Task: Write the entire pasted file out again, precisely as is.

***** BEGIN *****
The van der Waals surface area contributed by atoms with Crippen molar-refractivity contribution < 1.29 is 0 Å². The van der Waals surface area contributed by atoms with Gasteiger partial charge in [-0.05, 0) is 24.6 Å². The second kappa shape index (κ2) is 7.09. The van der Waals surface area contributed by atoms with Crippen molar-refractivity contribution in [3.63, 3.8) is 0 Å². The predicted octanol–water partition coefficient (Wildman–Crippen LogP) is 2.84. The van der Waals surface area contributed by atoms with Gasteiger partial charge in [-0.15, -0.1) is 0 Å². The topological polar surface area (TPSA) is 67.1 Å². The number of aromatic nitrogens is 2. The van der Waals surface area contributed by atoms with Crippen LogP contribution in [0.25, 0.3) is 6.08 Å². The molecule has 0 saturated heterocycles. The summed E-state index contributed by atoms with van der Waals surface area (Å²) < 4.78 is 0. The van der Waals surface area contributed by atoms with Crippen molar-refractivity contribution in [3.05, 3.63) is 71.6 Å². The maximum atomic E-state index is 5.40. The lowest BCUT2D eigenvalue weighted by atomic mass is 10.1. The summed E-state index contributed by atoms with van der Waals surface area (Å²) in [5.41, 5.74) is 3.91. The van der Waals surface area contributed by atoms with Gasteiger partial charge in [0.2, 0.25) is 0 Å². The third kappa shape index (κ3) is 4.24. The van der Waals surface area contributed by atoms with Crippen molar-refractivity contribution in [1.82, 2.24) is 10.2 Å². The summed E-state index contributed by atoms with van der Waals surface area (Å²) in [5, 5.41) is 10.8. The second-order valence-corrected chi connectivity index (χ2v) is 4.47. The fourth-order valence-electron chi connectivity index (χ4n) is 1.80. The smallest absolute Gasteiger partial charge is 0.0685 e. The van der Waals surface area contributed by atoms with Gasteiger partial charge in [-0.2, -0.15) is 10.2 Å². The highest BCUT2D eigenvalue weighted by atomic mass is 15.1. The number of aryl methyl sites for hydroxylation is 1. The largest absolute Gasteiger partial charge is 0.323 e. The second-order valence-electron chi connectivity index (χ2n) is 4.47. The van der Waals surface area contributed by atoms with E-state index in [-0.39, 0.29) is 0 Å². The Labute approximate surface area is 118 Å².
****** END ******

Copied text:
The van der Waals surface area contributed by atoms with Crippen molar-refractivity contribution < 1.29 is 0 Å². The van der Waals surface area contributed by atoms with Gasteiger partial charge in [-0.05, 0) is 24.6 Å². The second kappa shape index (κ2) is 7.09. The van der Waals surface area contributed by atoms with Crippen molar-refractivity contribution in [3.63, 3.8) is 0 Å². The predicted octanol–water partition coefficient (Wildman–Crippen LogP) is 2.84. The van der Waals surface area contributed by atoms with Gasteiger partial charge in [-0.15, -0.1) is 0 Å². The topological polar surface area (TPSA) is 67.1 Å². The number of aromatic nitrogens is 2. The van der Waals surface area contributed by atoms with Crippen LogP contribution in [0.25, 0.3) is 6.08 Å². The molecule has 0 saturated heterocycles. The summed E-state index contributed by atoms with van der Waals surface area (Å²) < 4.78 is 0. The van der Waals surface area contributed by atoms with Crippen molar-refractivity contribution in [3.05, 3.63) is 71.6 Å². The maximum atomic E-state index is 5.40. The lowest BCUT2D eigenvalue weighted by atomic mass is 10.1. The summed E-state index contributed by atoms with van der Waals surface area (Å²) in [5.41, 5.74) is 3.91. The van der Waals surface area contributed by atoms with Gasteiger partial charge in [0.2, 0.25) is 0 Å². The third kappa shape index (κ3) is 4.24. The van der Waals surface area contributed by atoms with Crippen molar-refractivity contribution in [1.82, 2.24) is 10.2 Å². The summed E-state index contributed by atoms with van der Waals surface area (Å²) in [5, 5.41) is 10.8. The second-order valence-corrected chi connectivity index (χ2v) is 4.47. The fourth-order valence-electron chi connectivity index (χ4n) is 1.80. The smallest absolute Gasteiger partial charge is 0.0685 e. The van der Waals surface area contributed by atoms with Gasteiger partial charge in [-0.2, -0.15) is 10.2 Å². The highest BCUT2D eigenvalue weighted by atomic mass is 15.1. The number of aryl methyl sites for hydroxylation is 1. The largest absolute Gasteiger partial charge is 0.323 e. The second-order valence-electron chi connectivity index (χ2n) is 4.47. The van der Waals surface area contributed by atoms with E-state index in [-0.39, 0.29) is 0 Å². The Labute approximate surface area is 118 Å².